A Choice 2015 Outstanding Academic Title
Throughout history, Muslim men have been depicted as monsters. The portrayal of humans as monsters helps a society delineate who belongs and who, or what, is excluded. Even when symbolic, as in post-9/11 zombie films, Muslim monsters still function to define Muslims as non-human entities. These are not depictions of Muslim men as malevolent human characters, but rather as creatures that occupy the imagination -- non-humans that exhibit their wickedness outwardly on the skin. They populate medieval tales, Renaissance paintings, Shakespearean dramas, Gothic horror novels, and Hollywood films. Through an exhaustive survey of medieval, early modern, and contemporary literature, art, and cinema, Muslims in the Western Imagination examines the dehumanizing ways in which Muslim men have been constructed and represented as monsters, and the impact such representations have on perceptions of Muslims today.
The study is the first to present a genealogy of these creatures, from the demons and giants of the Middle Ages to the hunchbacks with filed teeth that are featured in the 2007 film 300, arguing that constructions of Muslim monsters constitute a recurring theme, first formulated in medieval Christian thought. Sophia Rose Arjana shows how Muslim monsters are often related to Jewish monsters, and more broadly to Christian anti-Semitism and anxieties surrounding African and other foreign bodies, which involves both religious bigotry and fears surrounding bodily difference. Arjana argues persuasively that these dehumanizing constructions are deeply embedded in Western consciousness, existing today as internalized beliefs and practices that contribute to the culture of violence--both rhetorical and physical--against Muslims.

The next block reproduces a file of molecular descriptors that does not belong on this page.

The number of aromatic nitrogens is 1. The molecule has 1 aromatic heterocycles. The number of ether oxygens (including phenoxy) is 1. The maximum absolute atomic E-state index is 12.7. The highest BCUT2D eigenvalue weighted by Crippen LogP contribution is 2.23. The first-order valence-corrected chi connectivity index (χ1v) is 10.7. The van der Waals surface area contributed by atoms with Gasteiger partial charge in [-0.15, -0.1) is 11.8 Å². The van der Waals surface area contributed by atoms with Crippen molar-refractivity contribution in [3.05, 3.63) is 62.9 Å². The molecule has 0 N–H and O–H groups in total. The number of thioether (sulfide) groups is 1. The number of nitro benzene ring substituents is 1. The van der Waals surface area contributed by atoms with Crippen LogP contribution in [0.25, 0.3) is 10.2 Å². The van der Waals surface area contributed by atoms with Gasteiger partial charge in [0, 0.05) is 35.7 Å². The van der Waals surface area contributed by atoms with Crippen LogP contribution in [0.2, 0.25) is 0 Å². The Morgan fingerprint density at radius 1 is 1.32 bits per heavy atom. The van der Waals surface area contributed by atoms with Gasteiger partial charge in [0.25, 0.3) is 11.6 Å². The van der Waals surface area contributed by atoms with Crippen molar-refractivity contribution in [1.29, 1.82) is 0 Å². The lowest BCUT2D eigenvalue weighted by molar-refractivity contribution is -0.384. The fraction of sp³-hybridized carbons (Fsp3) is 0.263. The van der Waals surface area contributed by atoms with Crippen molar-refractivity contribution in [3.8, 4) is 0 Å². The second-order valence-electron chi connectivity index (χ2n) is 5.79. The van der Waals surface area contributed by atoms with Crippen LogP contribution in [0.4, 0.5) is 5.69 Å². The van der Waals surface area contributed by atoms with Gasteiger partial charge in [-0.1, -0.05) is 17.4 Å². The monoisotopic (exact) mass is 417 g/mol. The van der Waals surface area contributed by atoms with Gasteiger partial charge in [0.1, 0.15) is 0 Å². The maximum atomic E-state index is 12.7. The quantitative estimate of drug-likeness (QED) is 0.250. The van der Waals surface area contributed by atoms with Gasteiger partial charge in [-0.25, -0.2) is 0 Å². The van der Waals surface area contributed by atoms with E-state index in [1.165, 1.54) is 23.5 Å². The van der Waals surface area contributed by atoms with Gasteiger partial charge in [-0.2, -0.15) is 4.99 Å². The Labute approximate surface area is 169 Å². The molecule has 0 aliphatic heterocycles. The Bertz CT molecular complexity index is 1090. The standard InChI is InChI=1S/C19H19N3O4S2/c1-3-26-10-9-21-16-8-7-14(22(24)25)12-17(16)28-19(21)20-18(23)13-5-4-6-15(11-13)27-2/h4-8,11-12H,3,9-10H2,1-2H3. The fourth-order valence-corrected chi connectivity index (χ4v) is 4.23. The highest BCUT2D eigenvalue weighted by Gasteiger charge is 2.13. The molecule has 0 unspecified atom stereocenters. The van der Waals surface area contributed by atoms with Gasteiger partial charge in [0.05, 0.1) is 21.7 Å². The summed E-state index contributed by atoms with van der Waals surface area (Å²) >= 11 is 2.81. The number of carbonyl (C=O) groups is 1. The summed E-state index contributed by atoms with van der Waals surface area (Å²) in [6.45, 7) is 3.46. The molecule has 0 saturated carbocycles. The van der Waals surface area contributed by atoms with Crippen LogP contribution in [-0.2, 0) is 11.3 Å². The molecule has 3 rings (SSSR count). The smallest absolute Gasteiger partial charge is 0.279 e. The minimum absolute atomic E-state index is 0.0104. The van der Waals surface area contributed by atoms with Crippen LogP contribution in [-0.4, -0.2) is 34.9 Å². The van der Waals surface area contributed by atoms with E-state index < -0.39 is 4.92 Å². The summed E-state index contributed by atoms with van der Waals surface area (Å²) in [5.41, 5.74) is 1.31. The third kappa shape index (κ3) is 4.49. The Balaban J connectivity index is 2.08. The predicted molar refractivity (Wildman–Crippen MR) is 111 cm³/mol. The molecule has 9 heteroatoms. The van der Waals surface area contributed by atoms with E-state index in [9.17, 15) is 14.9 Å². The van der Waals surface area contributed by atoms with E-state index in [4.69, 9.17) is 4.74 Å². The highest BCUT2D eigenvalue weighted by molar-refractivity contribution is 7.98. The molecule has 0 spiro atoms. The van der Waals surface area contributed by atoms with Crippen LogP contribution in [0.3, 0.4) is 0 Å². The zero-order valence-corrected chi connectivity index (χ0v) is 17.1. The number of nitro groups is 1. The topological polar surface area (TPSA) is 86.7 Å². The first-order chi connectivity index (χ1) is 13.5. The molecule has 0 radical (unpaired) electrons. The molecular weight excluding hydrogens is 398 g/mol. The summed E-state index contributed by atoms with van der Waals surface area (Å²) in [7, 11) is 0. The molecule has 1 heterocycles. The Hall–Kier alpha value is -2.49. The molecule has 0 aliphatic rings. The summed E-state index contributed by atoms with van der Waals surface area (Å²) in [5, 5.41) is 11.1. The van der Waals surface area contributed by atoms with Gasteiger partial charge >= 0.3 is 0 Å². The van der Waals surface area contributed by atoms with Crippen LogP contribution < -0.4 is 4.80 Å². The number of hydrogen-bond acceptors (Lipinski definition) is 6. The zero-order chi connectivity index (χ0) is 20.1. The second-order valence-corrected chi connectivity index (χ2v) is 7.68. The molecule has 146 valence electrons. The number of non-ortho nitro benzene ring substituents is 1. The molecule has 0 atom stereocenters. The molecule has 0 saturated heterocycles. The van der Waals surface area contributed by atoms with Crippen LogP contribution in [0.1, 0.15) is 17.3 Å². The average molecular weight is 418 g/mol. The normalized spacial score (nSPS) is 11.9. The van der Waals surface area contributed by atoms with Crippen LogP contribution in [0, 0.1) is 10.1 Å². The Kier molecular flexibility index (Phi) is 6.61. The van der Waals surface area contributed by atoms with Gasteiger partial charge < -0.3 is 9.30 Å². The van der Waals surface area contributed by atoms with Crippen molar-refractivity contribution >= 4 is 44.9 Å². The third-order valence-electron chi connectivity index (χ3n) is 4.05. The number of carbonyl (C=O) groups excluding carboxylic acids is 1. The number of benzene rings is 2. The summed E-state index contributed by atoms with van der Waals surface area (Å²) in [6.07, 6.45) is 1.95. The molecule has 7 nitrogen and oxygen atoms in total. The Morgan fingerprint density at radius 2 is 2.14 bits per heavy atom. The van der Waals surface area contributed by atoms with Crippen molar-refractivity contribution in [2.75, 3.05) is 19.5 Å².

|Publisher:||Oxford University Press|
|Product dimensions:||6.10(w) x 9.30(h) x 1.10(d)|
About the Author
Sophia Rose Arjana holds an M.A. from Columbia University, an M.T.S. from Emory University, and a Ph.D. from the University of Denver and Illiff School of Theology. Her main areas of research are imaginary Muslim monsters, Muslim representations in popular culture, non-hajj pilgrimage traditions in Islamic societies, liturgy in North American Muslim communities, and Jewish and Islamic liberative theology. She has published articles on Islamic shrine architecture and the role of racial constructions in Orientalist discourse and has forthcoming book chapters on female and queer imams in the United States, liberation theology, and the Iranian sociologist Ali Shari'ati.
Table of Contents
Introduction: Islam in the Western Imagination
Chapter 1: The Muslim Monster
Chapter 2: Medieval Muslim Monsters
Chapter 3: Turkish Monsters
Chapter 4: The Monsters of Orientalism
Chapter 5: Muslim Monsters in the Americas
Chapter 6: The Monsters of September 11th